Spinal Disc Repair Start-up Orthonics Receives Funding from Viscogliosi Brothers LLC and GRA VentureLab
Posted April 29, 2004 | Atlanta, GA
Orthonics, Inc., an Atlanta start-up company developing new biomaterials for spinal disc repair and regeneration, has received initial funding from Viscogliosi Brothers, LLC, a New York-based closely held venture capital/private equity and merchant banking firm focused on the musculoskeletal/orthopedics industry. Terms of the funding were not disclosed.
The funding provides the private-sector match for the company's Phase II grant from VentureLab, a Georgia Research Alliance program that encourages commercialization of technologies developed in Georgia's research universities. The funding will allow Orthonics to continue development of its spinal disc repair and regeneration technologies, which are based on research from the Georgia Institute of Technology.
Spinal discs are tough, rubbery materials that separate vertebrae in the spinal column. When damaged, they can press on nerves and cause pain. Surgeons can remove the damaged disc and fuse the spinal vertebrae, but that procedure greatly limits motion in the back. Orthonics' novel biomaterials could provide a non-fusion alternative in the more than one million spinal surgical procedures that take place each year - an estimated $3 billion market.
"We're extremely pleased with this investment. The Viscogliosi Brothers have an outstanding track record in orthopedics and their investment in Orthonics is a great endorsement of our business plan and technology," said Orthonics CEO Steve Kennedy. Both parties expect that Viscogliosi Brothers will be the lead investor in a round of seed financing to take place in a few months.
Orthonics' technology is based on research from the laboratory of Barbara Boyan, the Price Gilbert, Jr. Chair in Tissue Engineering and deputy director of research for the Georgia Tech/Emory Center for the Engineering of Living Tissues. (Boyan is also the Georgia Research Alliance Eminent Scholar in Tissue Engineering.) The company's technology includes an improved hydrogel biomaterial and a novel surface patterning technique used to create a more natural attachment between the artificial material and bone or cartilage tissues.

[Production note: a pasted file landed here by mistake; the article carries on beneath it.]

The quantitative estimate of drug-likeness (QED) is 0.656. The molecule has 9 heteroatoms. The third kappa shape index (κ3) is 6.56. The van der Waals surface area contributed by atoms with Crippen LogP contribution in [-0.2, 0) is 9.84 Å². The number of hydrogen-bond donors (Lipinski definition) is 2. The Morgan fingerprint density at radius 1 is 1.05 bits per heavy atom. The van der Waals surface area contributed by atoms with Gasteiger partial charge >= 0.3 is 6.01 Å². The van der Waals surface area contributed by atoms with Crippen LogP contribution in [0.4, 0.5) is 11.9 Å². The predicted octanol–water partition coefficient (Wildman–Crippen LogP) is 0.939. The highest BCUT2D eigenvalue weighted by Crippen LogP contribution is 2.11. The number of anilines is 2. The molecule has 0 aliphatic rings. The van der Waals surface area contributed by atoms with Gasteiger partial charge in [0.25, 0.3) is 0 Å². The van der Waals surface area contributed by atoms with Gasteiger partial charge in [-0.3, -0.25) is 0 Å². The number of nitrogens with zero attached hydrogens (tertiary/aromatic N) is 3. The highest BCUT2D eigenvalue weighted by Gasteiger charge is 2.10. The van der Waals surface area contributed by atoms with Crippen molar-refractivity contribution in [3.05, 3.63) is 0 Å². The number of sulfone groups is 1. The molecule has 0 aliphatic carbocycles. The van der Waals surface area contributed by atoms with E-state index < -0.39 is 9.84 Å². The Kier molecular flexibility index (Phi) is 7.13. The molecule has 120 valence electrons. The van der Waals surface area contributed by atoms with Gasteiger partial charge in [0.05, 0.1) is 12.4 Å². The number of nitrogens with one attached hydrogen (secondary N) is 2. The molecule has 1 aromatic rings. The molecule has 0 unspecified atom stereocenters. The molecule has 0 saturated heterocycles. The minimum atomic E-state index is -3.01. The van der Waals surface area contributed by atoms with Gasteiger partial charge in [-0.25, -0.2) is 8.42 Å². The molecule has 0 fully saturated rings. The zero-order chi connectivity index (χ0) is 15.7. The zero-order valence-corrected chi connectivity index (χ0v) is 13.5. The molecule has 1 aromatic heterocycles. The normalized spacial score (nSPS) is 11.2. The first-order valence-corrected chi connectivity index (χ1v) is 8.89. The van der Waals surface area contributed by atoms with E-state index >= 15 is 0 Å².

"We have a technique for creating micropatterns on the biomaterial's surface that cause cells in contact with it to behave in a specific way," Kennedy said. "By designing the surface properly, we can cause cells that are precursors to bone cells to become bone cells and start making bone, and we can cause cells that are precursors to cartilage cells to become cartilage cells and start making cartilage."
The ability to control cell differentiation and cause the incorporation of new bone and cartilage tissue into the artificial material may allow Orthonics' devices to replace or repair portions of the spinal disc while eliminating the need for devices such as screws for attaching the company's "bionic" materials to spinal vertebrae.
"The natural cells that are in contact with the prosthetic device are tricked into thinking that it is bone, and this causes them to attach to the biomaterial and start growing new bone or cartilage," he explained. "The device will then become naturally attached to the bone. This eliminates the need for spikes and screws and allows us to repair just the damaged portion of the disc annulus or nucleus without having to replace the entire disc. We also expect to be able to repair the facet joints in the spinal column to relieve the debilitating pain associated with the degeneration of those joints."